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How to prepare for an interview – five essential tips

Often I get contacted after a client has failed multiple times at an interview and is feeling at an all time low. In the majority of cases they are spending a great time preparing but in the wrong way. Below are a five essential interview preparation tips to get back on track and be successful:

1.Know yourself

Interview Preparation TipIf you want to be chosen for the job then you need a clear idea of why you are the best candidate. This is often not thought about at all and if you don’t know then there is little chance that the recruiters will know after an hour’s interview or that all the interviewers will share the same positive impression of you. Clearly your strengths need to be relevant to the role and ideally offering added value. Telling them that you’re a hard worker, enthusiastic and honest are expected traits and will not differentiate you sufficiently from the competition. Highlighting a few of the essential criteria is positive but is unlikely to wow them as other candidates are likely to meet the essential criteria too. Think more about your combined strengths, where you’ve demonstrated these values and importantly when it’s had an impact at work.

2. Understand the role

A job specification will normally include the purpose, responsibilities, skills and abilities of the role. It’s your road map to landing the job. Apply for roles where there is a close match between the essential skills required and your own experience and skills. Against each skills ask yourself, ‘have I got significant experience of this?’ If the job description says that an essential skill is over 5 years experience leading transformational IT change programmes the there’s little point in applying if you haven’t got this experience.

I’m always surprised when a client tells me that they have been to interviews without having access to a job specification through the advise of a recruitment agency. Unless you have spare time on your hands and are just looking for a little interview experience, I believe it is a waste of time going for these interviews as without the job specification you don’t know whether the role is right for you or how to prepare for the interview, and every rejection will knock your confidence further. It’s suggests that the organisation haven’t yet decided who they are looking for or why so the chance of being offered a suitable job is very small.

3. Know the company

This sounds so obvious but often candidates don’t look beyond the company website. This is essential in order to demonstrate your motivation for the role or organisation. Think blog posts, published reports, social media pages, industry reports and even competitors’ websites.  Whilst you are job-hunting you can set up Google Alerts to receive daily or weekly news on a company or sector without having to do the research yourself. One client I worked with was moving from a role in the NHS to the private sector and in a mock interview with me I asked her, ‘What challenges the company faced‘?’ She answered by saying that she wasn’t sure about the private sector but thought they must be similar to the NHS and went on to describe the many challenges of working in the NHS. This was not a good answer, it didn’t demonstrate her motivation or analytical skills and suggested that she was struggling in her current role.  She then went away and carried out in depth research on the company and was successful in the interview.  So, a good check to see whether you have sufficient information is to ask yourself, ‘What challenges do the organisation face in the year ahead?’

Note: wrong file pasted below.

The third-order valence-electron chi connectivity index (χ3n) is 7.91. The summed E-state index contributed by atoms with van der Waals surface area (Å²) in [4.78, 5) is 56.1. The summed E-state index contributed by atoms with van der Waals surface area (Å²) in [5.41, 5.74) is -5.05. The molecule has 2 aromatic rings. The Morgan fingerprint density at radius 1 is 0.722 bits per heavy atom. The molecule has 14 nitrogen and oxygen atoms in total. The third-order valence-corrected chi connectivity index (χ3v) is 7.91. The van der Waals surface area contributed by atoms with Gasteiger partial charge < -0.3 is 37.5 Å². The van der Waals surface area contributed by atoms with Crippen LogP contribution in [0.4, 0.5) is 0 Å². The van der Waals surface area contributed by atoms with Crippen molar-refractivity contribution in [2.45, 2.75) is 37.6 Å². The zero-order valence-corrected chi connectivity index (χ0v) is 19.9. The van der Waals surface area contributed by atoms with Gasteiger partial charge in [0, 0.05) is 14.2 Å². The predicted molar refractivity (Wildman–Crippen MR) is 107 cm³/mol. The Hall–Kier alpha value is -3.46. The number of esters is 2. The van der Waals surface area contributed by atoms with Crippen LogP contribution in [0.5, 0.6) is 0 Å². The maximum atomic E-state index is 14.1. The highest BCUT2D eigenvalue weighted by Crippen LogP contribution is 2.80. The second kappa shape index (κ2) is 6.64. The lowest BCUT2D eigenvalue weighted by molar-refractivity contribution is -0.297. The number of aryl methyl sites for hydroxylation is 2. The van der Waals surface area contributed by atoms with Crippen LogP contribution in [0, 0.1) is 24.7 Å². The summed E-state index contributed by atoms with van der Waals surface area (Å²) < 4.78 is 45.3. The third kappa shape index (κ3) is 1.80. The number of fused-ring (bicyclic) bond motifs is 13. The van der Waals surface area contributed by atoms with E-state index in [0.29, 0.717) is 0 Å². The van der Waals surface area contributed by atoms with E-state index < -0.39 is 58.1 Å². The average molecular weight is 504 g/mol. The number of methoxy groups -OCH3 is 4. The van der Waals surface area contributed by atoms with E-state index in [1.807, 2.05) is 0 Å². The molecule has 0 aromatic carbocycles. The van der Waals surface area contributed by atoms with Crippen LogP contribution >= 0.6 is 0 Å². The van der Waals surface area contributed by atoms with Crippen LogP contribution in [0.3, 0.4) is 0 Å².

4. Have stories ready

Most interviews today follow a behaviour competency structure and will ask you to describe times when you’ve demonstrated the skills they are looking for.  For example, ‘Give us an example of a time when you needed to keep calm under pressure?’ Whilst it is possible for you to remember stories whilst you are in the interview it is much more challenging to tell the story with sufficient depth. This is needed if you are going to get a high assessment and this is where many candidates fall down. There are many acronyms that can be used to help your structure your story but a common one is STAR; Situation, Task, Action and Result or PAR; Problem, Action and Result.  You’ll be more engaging and memorable if you can tell both relevant and interesting stories. If you are applying for a leadership position then the stories need to demonstrate your ability to manage complexity and overcome challenges. Don’t be afraid to share some war stories.

5. First impression matter

Projecting confidence is essential. It makes others want to work with you and have you on their team.  Even today when work dress is more casual in many organisations appearances still matter. You need to look appropriately smart and groomed. Portraying confident body language, making eye contact and being able to speak up and communicate clearly all matters. Try and talk to some colleagues whose opinion you trust and ask them how you come across. Then use the mirror to practise answering some questions and be aware of your body language and voice.  You are unlikely to get the same questions but practising thinking and speaking on your feet can help to build and portray confidence.

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